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State Lawmakers want to bring back public prayer at high school playoff games…



That's a sound some Oklahoma lawmakers want you to hear before kickoff at high school playoff games.

On Monday, The OSSAA updated / clarified their policy on public prayer at playoff sporting events. The organization basically confirmed a policy decision made in 1992 that determined praising the almighty over an intercom at OSSAA-sanctioned playoff events is not allowed because it violates federal law and some 226-year-old document called the Constitution.

This, of course, irked members of our Legislature's Derplahoman Caucus. They want to go all OKC Thunder on us and have mass public prayer at playoff events, because you know, the almighty and powerful supernatural being who created this amazing universe really needs to worry about the outcome of a Jenks - Union title game.

Via a press release by state Rep. Bobby Cleveland.

State Rep. Bobby Cleveland said today that the Oklahoma Secondary School Activities Association should allow school prayer in playoff games.

The OSSAA this year again approved an existing policy that bans prayer during the organization’s playoffs.

Cleveland said it is a continuation of a policy that infringes on people’s right to prayer.

“How can an organization or even the government tell someone that they cannot pray,” Cleveland said. “It’s fine if OSSAA officials don’t want to take part. It’s fine if anyone present doesn’t want to take part. Why is it okay to tell people they can’t pray?”

Cleveland said that the policies reflect a movement by the left to protect “made-up rights” while stepping on clearly-defined constitutional rights.

“Freedom of religion does not mean freedom from religion,” Cleveland said. “It takes an awful lot of twisting around to get the concept so backwards. It is amazingly clear cut when you break it down, isn’t it?”

Cleveland plans to request an interim study to examine OSSAA rules.

First of all, what a nut. Keep your religion out of me and I'll keep my religion out of your mom.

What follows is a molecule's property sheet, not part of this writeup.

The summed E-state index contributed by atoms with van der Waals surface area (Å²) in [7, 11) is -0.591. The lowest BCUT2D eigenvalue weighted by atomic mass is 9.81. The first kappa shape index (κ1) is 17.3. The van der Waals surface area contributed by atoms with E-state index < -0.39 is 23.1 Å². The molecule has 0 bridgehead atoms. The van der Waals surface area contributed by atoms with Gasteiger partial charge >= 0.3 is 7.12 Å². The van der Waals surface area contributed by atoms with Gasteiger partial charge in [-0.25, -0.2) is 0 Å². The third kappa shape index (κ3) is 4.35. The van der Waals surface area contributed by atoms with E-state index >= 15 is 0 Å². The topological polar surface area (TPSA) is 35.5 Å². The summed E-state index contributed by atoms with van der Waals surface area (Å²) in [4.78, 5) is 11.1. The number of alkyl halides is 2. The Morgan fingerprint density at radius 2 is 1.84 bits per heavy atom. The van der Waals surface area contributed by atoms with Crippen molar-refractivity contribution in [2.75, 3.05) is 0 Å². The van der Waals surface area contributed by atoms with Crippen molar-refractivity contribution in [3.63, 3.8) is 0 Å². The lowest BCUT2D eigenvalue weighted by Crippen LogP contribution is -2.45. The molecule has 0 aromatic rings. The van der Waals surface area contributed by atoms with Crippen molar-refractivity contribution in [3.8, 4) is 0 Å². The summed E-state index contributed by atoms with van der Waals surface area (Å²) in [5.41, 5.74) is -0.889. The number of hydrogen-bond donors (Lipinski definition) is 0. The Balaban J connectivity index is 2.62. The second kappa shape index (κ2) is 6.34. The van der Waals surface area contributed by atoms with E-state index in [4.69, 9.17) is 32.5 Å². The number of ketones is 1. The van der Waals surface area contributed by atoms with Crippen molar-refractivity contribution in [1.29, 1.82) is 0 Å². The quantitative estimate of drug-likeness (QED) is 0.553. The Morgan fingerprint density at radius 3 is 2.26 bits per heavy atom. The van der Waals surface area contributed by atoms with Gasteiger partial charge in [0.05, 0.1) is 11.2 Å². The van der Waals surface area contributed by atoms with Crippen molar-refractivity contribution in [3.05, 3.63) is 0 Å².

Second, why stop with public prayer over the PA? If you want to indoctrinate our public schools with Christianity, you should go all out. For example, require the marching band to play Baptist hymnals, reenact the crucifixion for homecoming and baptize the head coach when he gets Gatorade dumped on him. That would be way more entertaining and fun than a boring prayer.

Anyway, if you're one of those heathens who doesn't enjoy having someone else's religion forced down your throat while watching teenagers play sports, don't worry. I doubt Rep. Cleveland's wishes will ever become a reality.

The OSSAA released this statement:

“OSSAA apologizes for any misconceptions or confusion that has developed over its recently revised policy on publicly recited prayer at OSSAA playoff and championship events.

Following the U.S. Supreme Court’s decision in Lee v. Weisman, 505 U.S. 577 (1992), OSSAA’s governing Board of Directors concluded that public prayers should not be offered over the public address system at OSSAA playoff and championship events, and approved a policy to that effect that referenced that court decision. This spring, as part of the regular process of reviewing and updating rules and policies, OSSAA checked to determine if the U.S. Supreme Court had changed or amended the law in this area.

OSSAA found that no substantive change in the law had occurred which would affect this policy. The U.S. Supreme Court, in fact, had specifically held in Santa Fe Independent School District v. Doe, 530 U.S. 290 (2000), that a public school district policy permitting student-led, student-initiated prayers to be recited over the public address system at high school football games violated the Establishment Clause in the First Amendment of the U.S. Constitution.

Although we will probably have to waste a couple million bucks in taxpayer money challenging this law, it looks like we're safe for now. That's cool. Amen.

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